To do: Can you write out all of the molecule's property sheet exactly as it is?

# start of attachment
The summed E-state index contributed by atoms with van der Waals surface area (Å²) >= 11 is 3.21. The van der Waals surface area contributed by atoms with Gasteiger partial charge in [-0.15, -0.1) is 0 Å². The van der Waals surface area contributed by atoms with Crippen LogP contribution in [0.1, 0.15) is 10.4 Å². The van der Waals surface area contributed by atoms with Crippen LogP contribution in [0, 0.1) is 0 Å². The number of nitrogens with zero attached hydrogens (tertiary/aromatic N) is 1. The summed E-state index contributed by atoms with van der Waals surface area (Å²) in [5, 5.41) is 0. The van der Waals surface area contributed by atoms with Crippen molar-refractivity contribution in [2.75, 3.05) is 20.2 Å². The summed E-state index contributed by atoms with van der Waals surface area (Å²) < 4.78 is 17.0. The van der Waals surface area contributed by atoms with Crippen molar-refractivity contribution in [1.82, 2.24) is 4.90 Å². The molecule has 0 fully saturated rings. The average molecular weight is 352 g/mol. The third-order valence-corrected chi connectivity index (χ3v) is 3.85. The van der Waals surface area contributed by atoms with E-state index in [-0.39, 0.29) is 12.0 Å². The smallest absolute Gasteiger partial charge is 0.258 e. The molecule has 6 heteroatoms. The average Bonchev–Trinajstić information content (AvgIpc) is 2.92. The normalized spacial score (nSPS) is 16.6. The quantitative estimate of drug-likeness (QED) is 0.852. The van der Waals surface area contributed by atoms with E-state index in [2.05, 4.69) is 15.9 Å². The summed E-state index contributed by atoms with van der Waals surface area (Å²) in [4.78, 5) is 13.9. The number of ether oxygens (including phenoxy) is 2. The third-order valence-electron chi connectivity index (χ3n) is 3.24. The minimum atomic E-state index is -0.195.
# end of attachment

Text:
The summed E-state index contributed by atoms with van der Waals surface area (Å²) >= 11 is 3.21. The van der Waals surface area contributed by atoms with Gasteiger partial charge in [-0.15, -0.1) is 0 Å². The van der Waals surface area contributed by atoms with Crippen LogP contribution in [0.1, 0.15) is 10.4 Å². The van der Waals surface area contributed by atoms with Crippen LogP contribution in [0, 0.1) is 0 Å². The number of nitrogens with zero attached hydrogens (tertiary/aromatic N) is 1. The summed E-state index contributed by atoms with van der Waals surface area (Å²) in [5, 5.41) is 0. The van der Waals surface area contributed by atoms with Crippen molar-refractivity contribution in [2.75, 3.05) is 20.2 Å². The summed E-state index contributed by atoms with van der Waals surface area (Å²) < 4.78 is 17.0. The van der Waals surface area contributed by atoms with Crippen molar-refractivity contribution in [1.82, 2.24) is 4.90 Å². The molecule has 0 fully saturated rings. The average molecular weight is 352 g/mol. The third-order valence-corrected chi connectivity index (χ3v) is 3.85. The van der Waals surface area contributed by atoms with E-state index in [-0.39, 0.29) is 12.0 Å². The smallest absolute Gasteiger partial charge is 0.258 e. The molecule has 6 heteroatoms. The average Bonchev–Trinajstić information content (AvgIpc) is 2.92. The normalized spacial score (nSPS) is 16.6. The quantitative estimate of drug-likeness (QED) is 0.852. The van der Waals surface area contributed by atoms with E-state index in [2.05, 4.69) is 15.9 Å². The summed E-state index contributed by atoms with van der Waals surface area (Å²) in [4.78, 5) is 13.9. The number of ether oxygens (including phenoxy) is 2. The third-order valence-electron chi connectivity index (χ3n) is 3.24. The minimum atomic E-state index is -0.195.